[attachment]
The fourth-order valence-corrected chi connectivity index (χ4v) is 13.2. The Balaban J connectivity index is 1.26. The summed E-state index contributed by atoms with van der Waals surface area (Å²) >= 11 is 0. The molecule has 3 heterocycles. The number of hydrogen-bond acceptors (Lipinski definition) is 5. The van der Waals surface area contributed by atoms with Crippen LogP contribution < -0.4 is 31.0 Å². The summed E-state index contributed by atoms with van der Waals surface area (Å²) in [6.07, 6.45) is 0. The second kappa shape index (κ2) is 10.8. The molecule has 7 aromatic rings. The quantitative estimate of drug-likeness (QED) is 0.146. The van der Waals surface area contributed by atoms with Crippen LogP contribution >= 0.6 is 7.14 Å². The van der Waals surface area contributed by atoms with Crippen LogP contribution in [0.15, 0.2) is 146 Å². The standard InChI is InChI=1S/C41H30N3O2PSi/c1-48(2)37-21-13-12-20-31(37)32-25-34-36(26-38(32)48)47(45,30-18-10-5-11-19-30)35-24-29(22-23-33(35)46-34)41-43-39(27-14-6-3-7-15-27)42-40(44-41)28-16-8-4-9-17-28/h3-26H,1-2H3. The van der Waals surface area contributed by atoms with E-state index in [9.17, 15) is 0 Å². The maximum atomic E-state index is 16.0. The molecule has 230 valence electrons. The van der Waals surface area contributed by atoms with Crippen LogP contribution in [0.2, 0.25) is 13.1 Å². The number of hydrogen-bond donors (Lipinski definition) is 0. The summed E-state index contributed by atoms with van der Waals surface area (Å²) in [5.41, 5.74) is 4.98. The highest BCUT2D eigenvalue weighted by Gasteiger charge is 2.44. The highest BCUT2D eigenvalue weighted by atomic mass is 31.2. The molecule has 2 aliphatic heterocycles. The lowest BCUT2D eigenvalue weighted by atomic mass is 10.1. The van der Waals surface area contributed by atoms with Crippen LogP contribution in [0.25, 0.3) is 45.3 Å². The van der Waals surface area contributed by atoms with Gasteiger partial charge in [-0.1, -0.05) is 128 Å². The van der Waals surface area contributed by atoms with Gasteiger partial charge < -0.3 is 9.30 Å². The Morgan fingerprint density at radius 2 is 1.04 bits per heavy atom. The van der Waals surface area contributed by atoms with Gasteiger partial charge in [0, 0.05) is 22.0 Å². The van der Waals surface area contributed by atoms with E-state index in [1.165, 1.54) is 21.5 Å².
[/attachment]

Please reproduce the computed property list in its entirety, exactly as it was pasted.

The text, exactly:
The fourth-order valence-corrected chi connectivity index (χ4v) is 13.2. The Balaban J connectivity index is 1.26. The summed E-state index contributed by atoms with van der Waals surface area (Å²) >= 11 is 0. The molecule has 3 heterocycles. The number of hydrogen-bond acceptors (Lipinski definition) is 5. The van der Waals surface area contributed by atoms with Crippen LogP contribution < -0.4 is 31.0 Å². The summed E-state index contributed by atoms with van der Waals surface area (Å²) in [6.07, 6.45) is 0. The second kappa shape index (κ2) is 10.8. The molecule has 7 aromatic rings. The quantitative estimate of drug-likeness (QED) is 0.146. The van der Waals surface area contributed by atoms with Crippen LogP contribution >= 0.6 is 7.14 Å². The van der Waals surface area contributed by atoms with Crippen LogP contribution in [0.15, 0.2) is 146 Å². The standard InChI is InChI=1S/C41H30N3O2PSi/c1-48(2)37-21-13-12-20-31(37)32-25-34-36(26-38(32)48)47(45,30-18-10-5-11-19-30)35-24-29(22-23-33(35)46-34)41-43-39(27-14-6-3-7-15-27)42-40(44-41)28-16-8-4-9-17-28/h3-26H,1-2H3. The van der Waals surface area contributed by atoms with E-state index in [9.17, 15) is 0 Å². The maximum atomic E-state index is 16.0. The molecule has 230 valence electrons. The van der Waals surface area contributed by atoms with Crippen LogP contribution in [0.2, 0.25) is 13.1 Å². The number of hydrogen-bond donors (Lipinski definition) is 0. The summed E-state index contributed by atoms with van der Waals surface area (Å²) in [5.41, 5.74) is 4.98. The highest BCUT2D eigenvalue weighted by Gasteiger charge is 2.44. The highest BCUT2D eigenvalue weighted by atomic mass is 31.2. The molecule has 2 aliphatic heterocycles. The lowest BCUT2D eigenvalue weighted by atomic mass is 10.1. The van der Waals surface area contributed by atoms with Crippen LogP contribution in [0.25, 0.3) is 45.3 Å². The van der Waals surface area contributed by atoms with Gasteiger partial charge in [-0.1, -0.05) is 128 Å². The van der Waals surface area contributed by atoms with Gasteiger partial charge < -0.3 is 9.30 Å². The Morgan fingerprint density at radius 2 is 1.04 bits per heavy atom. The van der Waals surface area contributed by atoms with Gasteiger partial charge in [0, 0.05) is 22.0 Å². The van der Waals surface area contributed by atoms with E-state index in [1.165, 1.54) is 21.5 Å².